• Julie Busler

Mental Illness & Our Children

He bent down and whispered in my ear how a child at his school took their own life.

Take that in. A child.

It’s complicated in my heart when I hear news of any kind related to suicide. But that’s not the focus of this post.

After my son whispered in my ear, he looked me in the eyes and with sincerity said “I have a new appreciation for what you’re doing, mom. I told people at school you’re writing a book.” His words froze the tornado of emotions swirling inside.

I have dreaded explaining to my children my story and struggles. I have pleaded with God that He would protect them. I’ve feared that I’ve ruined them. I’ve agonized over whether or not sharing my story publicly and writing a book on the matter is just too much; too personal.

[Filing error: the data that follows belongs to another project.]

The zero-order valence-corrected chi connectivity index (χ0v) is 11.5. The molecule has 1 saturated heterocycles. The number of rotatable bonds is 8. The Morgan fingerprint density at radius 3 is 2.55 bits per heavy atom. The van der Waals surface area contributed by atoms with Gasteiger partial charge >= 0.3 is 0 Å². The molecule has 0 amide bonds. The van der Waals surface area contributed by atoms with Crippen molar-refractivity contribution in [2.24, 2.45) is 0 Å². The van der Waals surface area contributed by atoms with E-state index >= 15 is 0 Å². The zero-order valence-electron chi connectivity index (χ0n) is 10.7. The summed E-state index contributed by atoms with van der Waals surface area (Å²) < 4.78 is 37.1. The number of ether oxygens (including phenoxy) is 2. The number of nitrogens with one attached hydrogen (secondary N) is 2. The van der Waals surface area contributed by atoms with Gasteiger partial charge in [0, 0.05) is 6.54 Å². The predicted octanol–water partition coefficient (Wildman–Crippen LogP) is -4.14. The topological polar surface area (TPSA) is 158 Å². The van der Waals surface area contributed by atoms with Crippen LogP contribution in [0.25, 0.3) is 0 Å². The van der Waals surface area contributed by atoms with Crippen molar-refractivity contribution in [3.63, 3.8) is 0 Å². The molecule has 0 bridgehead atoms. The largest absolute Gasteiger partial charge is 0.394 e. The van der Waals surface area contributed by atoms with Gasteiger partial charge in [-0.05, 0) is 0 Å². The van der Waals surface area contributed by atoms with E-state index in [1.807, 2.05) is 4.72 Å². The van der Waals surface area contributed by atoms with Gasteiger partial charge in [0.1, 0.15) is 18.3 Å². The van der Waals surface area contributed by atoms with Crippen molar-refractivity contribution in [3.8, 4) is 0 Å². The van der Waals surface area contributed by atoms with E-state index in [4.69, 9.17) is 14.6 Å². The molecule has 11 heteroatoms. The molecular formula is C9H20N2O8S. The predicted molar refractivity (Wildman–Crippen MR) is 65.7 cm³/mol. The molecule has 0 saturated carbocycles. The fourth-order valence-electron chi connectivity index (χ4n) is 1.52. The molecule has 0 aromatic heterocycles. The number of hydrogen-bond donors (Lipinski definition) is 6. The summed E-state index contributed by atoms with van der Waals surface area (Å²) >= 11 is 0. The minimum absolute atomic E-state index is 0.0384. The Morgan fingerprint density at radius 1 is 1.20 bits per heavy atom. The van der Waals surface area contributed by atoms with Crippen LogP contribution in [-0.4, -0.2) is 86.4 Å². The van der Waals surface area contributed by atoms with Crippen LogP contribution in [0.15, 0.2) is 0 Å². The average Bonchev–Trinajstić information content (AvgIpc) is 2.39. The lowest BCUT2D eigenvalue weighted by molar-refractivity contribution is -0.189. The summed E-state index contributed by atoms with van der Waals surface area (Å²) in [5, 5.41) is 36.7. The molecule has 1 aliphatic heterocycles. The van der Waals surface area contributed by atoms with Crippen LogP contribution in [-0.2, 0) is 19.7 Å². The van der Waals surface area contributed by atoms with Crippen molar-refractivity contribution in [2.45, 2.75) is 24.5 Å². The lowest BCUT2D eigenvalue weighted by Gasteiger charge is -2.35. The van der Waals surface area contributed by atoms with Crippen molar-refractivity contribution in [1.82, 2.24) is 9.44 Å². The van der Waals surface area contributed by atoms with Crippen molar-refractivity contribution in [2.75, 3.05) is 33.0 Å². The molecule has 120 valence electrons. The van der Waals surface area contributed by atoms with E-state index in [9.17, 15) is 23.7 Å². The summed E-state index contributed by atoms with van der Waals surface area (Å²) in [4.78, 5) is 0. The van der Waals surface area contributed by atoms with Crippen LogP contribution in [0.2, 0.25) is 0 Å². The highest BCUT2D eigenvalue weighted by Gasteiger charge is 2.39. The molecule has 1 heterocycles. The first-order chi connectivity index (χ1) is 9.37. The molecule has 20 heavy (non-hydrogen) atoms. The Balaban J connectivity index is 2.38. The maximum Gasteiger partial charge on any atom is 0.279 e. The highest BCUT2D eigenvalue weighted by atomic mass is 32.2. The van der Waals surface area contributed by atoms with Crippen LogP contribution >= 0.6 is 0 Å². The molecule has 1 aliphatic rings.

But here’s the thing. The son who looked at me with shocked eyes and innocently said awkward, even gut wrenching comments to me when I initially shared my struggles with him in September, looked at me differently today.

Today he looked at me and he saw purpose.

Today he got a glimpse of the dark world that needs to hear of the Light.

Today I felt peace that his momma may be openly weak, but she tries with all her might to depend on her God who is strong.

Today I felt his blessing and camaraderie as I continue sharing hard truth so that even one person may be saved.

There is purpose in your struggles. We don’t have to have it all figured out and be better before we can declare the truth of who Jesus is. We don’t have to follow Him perfectly to bring others along the journey to heaven with us. Our emotions have no ability to diminish the power of the gospel. Broken people see the power of Jesus when they see other broken people walking in wholeness through dependance on Him.

Never forget that your life matters

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